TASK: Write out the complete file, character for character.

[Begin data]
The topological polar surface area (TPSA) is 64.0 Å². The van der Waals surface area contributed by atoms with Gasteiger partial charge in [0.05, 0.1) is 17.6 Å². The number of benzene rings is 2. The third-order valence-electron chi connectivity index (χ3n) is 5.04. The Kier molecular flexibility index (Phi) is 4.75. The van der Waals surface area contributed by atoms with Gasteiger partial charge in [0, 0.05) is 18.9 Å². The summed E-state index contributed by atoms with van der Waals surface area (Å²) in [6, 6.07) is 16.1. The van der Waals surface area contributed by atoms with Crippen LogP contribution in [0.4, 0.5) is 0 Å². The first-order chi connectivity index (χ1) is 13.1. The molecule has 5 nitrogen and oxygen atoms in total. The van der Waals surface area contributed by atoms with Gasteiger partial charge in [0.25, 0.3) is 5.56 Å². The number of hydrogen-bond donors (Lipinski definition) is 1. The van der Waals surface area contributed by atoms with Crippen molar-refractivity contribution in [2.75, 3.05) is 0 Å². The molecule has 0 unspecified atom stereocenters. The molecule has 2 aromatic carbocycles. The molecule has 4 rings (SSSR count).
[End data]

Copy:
The topological polar surface area (TPSA) is 64.0 Å². The van der Waals surface area contributed by atoms with Gasteiger partial charge in [0.05, 0.1) is 17.6 Å². The number of benzene rings is 2. The third-order valence-electron chi connectivity index (χ3n) is 5.04. The Kier molecular flexibility index (Phi) is 4.75. The van der Waals surface area contributed by atoms with Gasteiger partial charge in [0, 0.05) is 18.9 Å². The summed E-state index contributed by atoms with van der Waals surface area (Å²) in [6, 6.07) is 16.1. The van der Waals surface area contributed by atoms with Crippen LogP contribution in [0.4, 0.5) is 0 Å². The first-order chi connectivity index (χ1) is 13.1. The molecule has 5 nitrogen and oxygen atoms in total. The van der Waals surface area contributed by atoms with Gasteiger partial charge in [0.25, 0.3) is 5.56 Å². The number of hydrogen-bond donors (Lipinski definition) is 1. The van der Waals surface area contributed by atoms with Crippen molar-refractivity contribution in [2.75, 3.05) is 0 Å². The molecule has 0 unspecified atom stereocenters. The molecule has 2 aromatic carbocycles. The molecule has 4 rings (SSSR count).